Theodore Rosengarten was a young Harvard graduate student, a native of Brooklyn, New York, when he traveled to Alabama in 1969 to conduct research on Southern sharecroppers' unions of the 1930s. There he came across an eighty-four-year-old African-American man, Ned Cobb, who had been a member of a communist-originated union. As he probed Cobb with questions about his union involvement, he realized that this illiterate man had a remarkable capacity to recount the details and events of his life.
In 1971, Rosengarten returned to his subject with equipment to begin recording Cobb's life story. The transcription, edited down from fifteen hundred pages of material, became a six-hundred-page book entitled All God's Dangers: The Life of Nate Shaw, published by Alfred Knopf in 1974. (Rosengarten changed Cobb's name in the book as a safety precaution.)
All God's Dangers earned immediate praise. The New York Times said that " . . . Rosengarten, the student, had found a black Homer, bursting with his black Odyssey and able to tell it with awesome intellectual power, with passion, with the almost frightening power of memory in a man who could neither read nor write but who sensed that the substance of his own life, and a million other black lives like his, were the very fiber of the nation's history."
Paul Gray, in Time, called the book "astonishing," and noted that "Miraculously, this man's wrenching tale sings of life's pleasures: honest work, the rhythm of the seasons, the love of relatives and friends, the stubborn persistence of hope when it should have vanished. All God's Dangers is most valuable for its picture of pure courage."
Several reviews noted the "Faulknerian" quality of the narrative of Shaw--who was born twelve years before Faulkner and died ten years after him--and the Baltimore Sun commented that "Nate Shaw spans our history from slavery to Selma, and he can evoke each age with an accuracy and poignancy so pure that we stand amazed." In 1975 All God's Dangers earned the National Book Award.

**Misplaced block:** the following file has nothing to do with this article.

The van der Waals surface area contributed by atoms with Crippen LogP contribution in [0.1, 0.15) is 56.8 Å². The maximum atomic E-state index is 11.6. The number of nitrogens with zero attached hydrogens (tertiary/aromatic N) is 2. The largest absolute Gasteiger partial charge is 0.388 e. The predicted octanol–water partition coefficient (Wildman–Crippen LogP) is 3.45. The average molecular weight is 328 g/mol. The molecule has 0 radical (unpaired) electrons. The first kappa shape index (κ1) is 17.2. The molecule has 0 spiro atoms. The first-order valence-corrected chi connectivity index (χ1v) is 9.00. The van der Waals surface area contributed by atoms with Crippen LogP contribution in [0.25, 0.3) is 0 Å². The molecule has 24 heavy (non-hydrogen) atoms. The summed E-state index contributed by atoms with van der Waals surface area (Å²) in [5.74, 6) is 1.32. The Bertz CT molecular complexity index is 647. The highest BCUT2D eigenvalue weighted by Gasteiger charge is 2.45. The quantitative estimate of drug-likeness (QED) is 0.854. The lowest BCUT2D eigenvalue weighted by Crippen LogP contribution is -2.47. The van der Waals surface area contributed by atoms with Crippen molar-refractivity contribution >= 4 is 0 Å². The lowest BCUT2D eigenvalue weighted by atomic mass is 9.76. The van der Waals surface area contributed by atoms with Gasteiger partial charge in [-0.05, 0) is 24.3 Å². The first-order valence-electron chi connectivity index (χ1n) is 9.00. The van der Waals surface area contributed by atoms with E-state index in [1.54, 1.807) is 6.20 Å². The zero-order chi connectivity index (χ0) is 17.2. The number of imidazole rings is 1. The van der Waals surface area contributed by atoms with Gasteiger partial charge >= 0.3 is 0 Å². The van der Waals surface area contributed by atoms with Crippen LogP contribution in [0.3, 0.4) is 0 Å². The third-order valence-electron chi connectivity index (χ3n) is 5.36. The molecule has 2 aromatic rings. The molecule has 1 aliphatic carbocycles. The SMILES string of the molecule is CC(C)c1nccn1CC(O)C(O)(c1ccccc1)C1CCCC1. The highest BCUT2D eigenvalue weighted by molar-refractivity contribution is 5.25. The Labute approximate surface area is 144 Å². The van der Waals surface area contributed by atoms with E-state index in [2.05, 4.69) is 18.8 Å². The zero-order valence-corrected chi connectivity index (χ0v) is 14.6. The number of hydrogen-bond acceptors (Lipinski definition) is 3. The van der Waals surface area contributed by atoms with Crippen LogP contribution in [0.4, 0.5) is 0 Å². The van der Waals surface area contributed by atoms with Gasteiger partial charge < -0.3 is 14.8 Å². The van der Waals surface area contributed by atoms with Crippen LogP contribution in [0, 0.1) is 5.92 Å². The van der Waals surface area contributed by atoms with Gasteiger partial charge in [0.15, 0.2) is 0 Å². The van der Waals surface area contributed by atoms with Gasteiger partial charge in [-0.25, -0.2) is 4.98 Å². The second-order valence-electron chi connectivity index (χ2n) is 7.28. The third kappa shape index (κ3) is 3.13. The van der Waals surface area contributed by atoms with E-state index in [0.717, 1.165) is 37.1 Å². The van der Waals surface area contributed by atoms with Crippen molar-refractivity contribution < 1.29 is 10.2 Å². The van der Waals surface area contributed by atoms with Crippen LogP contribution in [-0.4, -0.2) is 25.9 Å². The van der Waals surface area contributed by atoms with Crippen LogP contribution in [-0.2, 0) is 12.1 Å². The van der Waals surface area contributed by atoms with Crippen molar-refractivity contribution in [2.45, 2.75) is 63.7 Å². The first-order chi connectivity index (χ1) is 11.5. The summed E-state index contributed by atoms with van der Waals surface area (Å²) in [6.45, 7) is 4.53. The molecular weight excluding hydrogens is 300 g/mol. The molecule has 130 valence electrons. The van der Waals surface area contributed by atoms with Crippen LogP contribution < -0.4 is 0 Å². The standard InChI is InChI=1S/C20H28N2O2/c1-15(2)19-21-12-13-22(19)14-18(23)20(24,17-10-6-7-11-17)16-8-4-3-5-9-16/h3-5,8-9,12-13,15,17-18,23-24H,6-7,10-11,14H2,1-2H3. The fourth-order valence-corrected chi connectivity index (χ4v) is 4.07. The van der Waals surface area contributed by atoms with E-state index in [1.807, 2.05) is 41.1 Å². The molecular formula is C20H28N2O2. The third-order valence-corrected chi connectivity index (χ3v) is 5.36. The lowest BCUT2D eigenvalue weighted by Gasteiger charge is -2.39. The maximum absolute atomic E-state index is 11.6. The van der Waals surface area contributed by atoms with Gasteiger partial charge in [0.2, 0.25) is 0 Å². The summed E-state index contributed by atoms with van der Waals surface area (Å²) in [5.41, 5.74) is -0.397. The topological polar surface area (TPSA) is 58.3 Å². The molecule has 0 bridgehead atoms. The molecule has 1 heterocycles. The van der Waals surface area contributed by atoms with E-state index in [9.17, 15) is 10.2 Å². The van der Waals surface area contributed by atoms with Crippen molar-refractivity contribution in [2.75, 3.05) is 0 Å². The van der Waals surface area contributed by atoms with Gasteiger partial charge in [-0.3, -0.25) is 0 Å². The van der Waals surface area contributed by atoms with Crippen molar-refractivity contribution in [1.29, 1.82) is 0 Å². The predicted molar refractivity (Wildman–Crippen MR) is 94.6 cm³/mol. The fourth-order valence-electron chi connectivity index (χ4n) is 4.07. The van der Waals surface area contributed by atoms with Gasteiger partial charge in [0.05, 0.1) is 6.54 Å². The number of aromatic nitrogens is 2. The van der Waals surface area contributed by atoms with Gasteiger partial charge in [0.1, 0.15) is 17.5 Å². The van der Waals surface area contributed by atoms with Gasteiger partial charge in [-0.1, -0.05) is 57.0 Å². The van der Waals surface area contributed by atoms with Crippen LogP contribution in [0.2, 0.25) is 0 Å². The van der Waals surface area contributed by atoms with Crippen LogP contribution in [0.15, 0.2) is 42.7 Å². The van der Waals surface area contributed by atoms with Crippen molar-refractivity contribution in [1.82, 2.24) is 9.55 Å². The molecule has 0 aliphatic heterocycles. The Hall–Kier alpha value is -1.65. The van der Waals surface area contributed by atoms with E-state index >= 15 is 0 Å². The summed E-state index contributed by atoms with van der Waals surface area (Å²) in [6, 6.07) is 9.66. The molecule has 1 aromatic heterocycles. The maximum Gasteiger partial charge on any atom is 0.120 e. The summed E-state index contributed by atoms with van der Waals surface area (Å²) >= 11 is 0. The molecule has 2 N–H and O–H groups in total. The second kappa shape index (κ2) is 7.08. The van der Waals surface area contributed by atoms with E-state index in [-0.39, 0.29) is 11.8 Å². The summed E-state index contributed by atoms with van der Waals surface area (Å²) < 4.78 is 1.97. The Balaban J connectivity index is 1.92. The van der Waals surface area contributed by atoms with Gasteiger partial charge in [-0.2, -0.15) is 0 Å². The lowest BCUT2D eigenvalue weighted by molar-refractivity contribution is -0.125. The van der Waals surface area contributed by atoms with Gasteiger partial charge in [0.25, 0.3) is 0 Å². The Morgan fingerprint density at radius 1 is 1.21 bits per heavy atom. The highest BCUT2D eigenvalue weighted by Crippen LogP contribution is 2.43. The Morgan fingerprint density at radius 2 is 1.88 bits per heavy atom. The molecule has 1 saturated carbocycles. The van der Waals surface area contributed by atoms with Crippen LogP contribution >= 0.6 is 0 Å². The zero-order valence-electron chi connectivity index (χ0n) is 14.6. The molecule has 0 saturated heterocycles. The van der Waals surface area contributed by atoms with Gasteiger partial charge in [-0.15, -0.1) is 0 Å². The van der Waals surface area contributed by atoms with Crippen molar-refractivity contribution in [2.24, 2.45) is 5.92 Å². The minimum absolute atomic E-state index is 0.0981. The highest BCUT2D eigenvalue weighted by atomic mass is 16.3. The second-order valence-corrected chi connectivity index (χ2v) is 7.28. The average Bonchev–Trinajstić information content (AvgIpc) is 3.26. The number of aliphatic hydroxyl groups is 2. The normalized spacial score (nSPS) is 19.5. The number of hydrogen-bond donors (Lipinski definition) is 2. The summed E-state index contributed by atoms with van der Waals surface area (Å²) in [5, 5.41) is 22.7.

The book has remained in print over the past thirty years, long a Vintage paperback and presently available from the University of Chicago Press. During that time, roughly the same as my own as a bookseller, I have been asked countless times to answer the same question, which always more or less comes in the form of "What one book would you say best explains the South?"
I have always answered it-usually standing right amidst the canon of Faulkner, O'Connor, Welty, and Wolfe, all in their beauteous Library of America editions, and in paperback aplenty, and To Kill a Mockingbird, All the King's Men, Black Boy, or Let Us Now Praise Famous Men, not to mention the book of a personal hero, Walker Percy, author of the first great postmodern novel by a Southerner, need I say it, The Moviegoer, or the work of several notable writers who are also friends, Larry Brown, Ellen Douglas, and Barry Hannah among them, and even a few newcomer gems such as Serena by Ron Rash or The Missing by Tim Gautreaux- I have always answered the question with the title whose mere utterance never fails to give a little thrill: All God's Dangers: The Life of Nate Shaw.
This question--What one book best explains the South?--usually begs the next: Why? Lots of reasons, many of which I have suggested, but in case not: the strength of the narrative and its epic story, the sheer beauty and honesty in the language, the uncanny detail about agriculture and animal husbandry, about mules, for heaven's sakes, about the economy of farming and of Shaw's time, including the Depression, about labor, class, and race--about race in a way that takes the reader to the heart of America's great, vexing issue--about family, power, and truth, and, perhaps most of all, about human dignity.
Though I do it all the time, I am sometimes annoyed to see "Southern literature" subcategorized, when doing so somehow seems to minimize its importance. All God's Dangers: The Life of Nate Shaw--let there be no misunderstanding--is a great American work of deep universal relevance and, for its readers, invariably, a source of astonishment and, indeed, reassurance that literature-even from an illiterate-is a thing of unsurpassing satisfaction.
Richard Howorth is the owner of Square Books in Oxford, Mississippi, the bookstore he began in 1979. He served two terms as mayor of Oxford and is a former president of the American Booksellers Association. In 2008 he received the Authors Guild Award for Distinguished Service to the Literary Community.